I can’t tell you how many times I get phone calls from friends and amateur photographers that want to pick my brain about which camera they should upgrade to. My first question to them is, “Why?”
The usual response I get is that they want to take better photographs, which begs the question, “What do you mean by better?”
Too many people have the misconception that the camera determines the quality of the photograph, and in most cases, that’s not true at all. Oh sure, there are reasons why we need to eventually upgrade, but to a professional photographer, upgrading equipment is usually done for a very specific reason. A professional doesn’t upgrade their cameras to take better photographs, they upgrade because of wear and tear, or for specific new features in a newer camera. Not to take better photographs.
I can take my golf clubs out this weekend and quite predictably shoot over 100. Phil Mickelson can take my clubs out and probably shoot 30 strokes better. It’s not the golf clubs folks…it’s the golfer. It’s not the camera, it’s the photographer.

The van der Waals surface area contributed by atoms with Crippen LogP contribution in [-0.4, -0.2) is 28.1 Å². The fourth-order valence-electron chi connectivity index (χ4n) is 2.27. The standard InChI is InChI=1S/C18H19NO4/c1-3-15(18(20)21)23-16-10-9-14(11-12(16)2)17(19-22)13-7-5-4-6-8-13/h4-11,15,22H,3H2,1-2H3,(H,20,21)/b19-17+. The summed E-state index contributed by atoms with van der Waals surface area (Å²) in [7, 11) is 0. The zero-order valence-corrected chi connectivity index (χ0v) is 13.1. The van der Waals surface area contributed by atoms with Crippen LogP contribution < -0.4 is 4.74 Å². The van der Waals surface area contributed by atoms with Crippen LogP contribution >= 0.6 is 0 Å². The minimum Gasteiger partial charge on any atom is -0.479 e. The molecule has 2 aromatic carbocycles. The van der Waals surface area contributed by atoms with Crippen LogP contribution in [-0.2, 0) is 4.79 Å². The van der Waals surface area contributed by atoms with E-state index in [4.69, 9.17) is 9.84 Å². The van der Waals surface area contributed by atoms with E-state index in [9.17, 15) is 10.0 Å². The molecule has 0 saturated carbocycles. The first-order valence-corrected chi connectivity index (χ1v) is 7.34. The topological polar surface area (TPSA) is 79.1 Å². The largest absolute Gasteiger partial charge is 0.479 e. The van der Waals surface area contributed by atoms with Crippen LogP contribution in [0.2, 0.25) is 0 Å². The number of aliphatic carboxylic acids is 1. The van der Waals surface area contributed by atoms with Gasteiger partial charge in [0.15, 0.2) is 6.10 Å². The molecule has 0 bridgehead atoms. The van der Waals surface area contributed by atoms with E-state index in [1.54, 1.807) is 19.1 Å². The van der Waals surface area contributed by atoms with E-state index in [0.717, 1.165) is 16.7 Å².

Does that mean that you’ll never take a great photo with your camera if you’re not a professional photographer? NO!
The difference between most amateurs and professionals in almost every profession is education and practice. Let me ask you this; Have you read your camera’s manual from cover to cover? Have you purchased a book specifically about your camera? Have you searched for, and watched all videos pertaining to your specific camera? Have you taken workshops to teach you HOW to take better photographs?
Is the answer is no to any of those, then your camera, unless it’s malfunctioning, really doesn’t suck. It’s most likely your lack of knowledge about all of the dial settings, menu items, custom settings, focus settings, meter settings, white balance settings, and on and on and on. Yes folks, all of those settings are there for a reason.
I can have you bring your “sucky” camera to me, and after a few setting adjustments, you can take the same great photograph as I can with my camera, side by side. And once you understand the settings, and how your camera “thinks,” you’ll be on your way to better photography.